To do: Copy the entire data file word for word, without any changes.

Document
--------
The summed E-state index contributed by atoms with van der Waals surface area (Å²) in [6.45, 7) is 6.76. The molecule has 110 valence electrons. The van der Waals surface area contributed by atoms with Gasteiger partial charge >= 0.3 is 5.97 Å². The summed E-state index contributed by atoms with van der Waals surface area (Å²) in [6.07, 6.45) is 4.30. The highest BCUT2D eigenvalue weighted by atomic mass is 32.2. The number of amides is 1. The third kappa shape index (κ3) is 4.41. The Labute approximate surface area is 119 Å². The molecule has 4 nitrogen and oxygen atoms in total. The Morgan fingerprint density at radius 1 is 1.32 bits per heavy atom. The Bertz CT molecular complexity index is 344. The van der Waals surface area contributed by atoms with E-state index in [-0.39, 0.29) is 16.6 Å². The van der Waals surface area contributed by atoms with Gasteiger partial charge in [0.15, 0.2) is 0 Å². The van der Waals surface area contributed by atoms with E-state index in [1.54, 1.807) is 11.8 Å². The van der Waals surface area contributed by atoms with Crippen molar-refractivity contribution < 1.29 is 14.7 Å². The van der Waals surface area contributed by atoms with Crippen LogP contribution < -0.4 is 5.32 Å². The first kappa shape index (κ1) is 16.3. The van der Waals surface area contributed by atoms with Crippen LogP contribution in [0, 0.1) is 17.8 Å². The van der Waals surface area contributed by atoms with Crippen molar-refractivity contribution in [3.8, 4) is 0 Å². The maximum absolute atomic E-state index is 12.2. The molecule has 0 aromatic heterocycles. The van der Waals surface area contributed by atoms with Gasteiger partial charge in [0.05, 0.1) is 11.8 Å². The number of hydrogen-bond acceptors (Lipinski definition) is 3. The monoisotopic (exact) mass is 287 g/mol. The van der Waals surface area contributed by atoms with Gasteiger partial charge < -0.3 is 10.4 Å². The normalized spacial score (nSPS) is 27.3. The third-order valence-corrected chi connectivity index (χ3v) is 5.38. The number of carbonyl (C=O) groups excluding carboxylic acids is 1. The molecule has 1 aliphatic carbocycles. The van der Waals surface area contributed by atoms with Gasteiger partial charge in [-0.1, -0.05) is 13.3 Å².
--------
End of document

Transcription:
The summed E-state index contributed by atoms with van der Waals surface area (Å²) in [6.45, 7) is 6.76. The molecule has 110 valence electrons. The van der Waals surface area contributed by atoms with Gasteiger partial charge >= 0.3 is 5.97 Å². The summed E-state index contributed by atoms with van der Waals surface area (Å²) in [6.07, 6.45) is 4.30. The highest BCUT2D eigenvalue weighted by atomic mass is 32.2. The number of amides is 1. The third kappa shape index (κ3) is 4.41. The Labute approximate surface area is 119 Å². The molecule has 4 nitrogen and oxygen atoms in total. The Morgan fingerprint density at radius 1 is 1.32 bits per heavy atom. The Bertz CT molecular complexity index is 344. The van der Waals surface area contributed by atoms with E-state index in [-0.39, 0.29) is 16.6 Å². The van der Waals surface area contributed by atoms with Gasteiger partial charge in [0.15, 0.2) is 0 Å². The van der Waals surface area contributed by atoms with E-state index in [1.54, 1.807) is 11.8 Å². The van der Waals surface area contributed by atoms with Crippen molar-refractivity contribution < 1.29 is 14.7 Å². The van der Waals surface area contributed by atoms with Crippen LogP contribution < -0.4 is 5.32 Å². The first kappa shape index (κ1) is 16.3. The van der Waals surface area contributed by atoms with Crippen LogP contribution in [0, 0.1) is 17.8 Å². The van der Waals surface area contributed by atoms with Crippen molar-refractivity contribution in [3.8, 4) is 0 Å². The maximum absolute atomic E-state index is 12.2. The molecule has 0 aromatic heterocycles. The van der Waals surface area contributed by atoms with Gasteiger partial charge in [0.05, 0.1) is 11.8 Å². The number of hydrogen-bond acceptors (Lipinski definition) is 3. The monoisotopic (exact) mass is 287 g/mol. The van der Waals surface area contributed by atoms with Gasteiger partial charge < -0.3 is 10.4 Å². The normalized spacial score (nSPS) is 27.3. The third-order valence-corrected chi connectivity index (χ3v) is 5.38. The number of carbonyl (C=O) groups excluding carboxylic acids is 1. The molecule has 1 aliphatic carbocycles. The van der Waals surface area contributed by atoms with Gasteiger partial charge in [-0.1, -0.05) is 13.3 Å².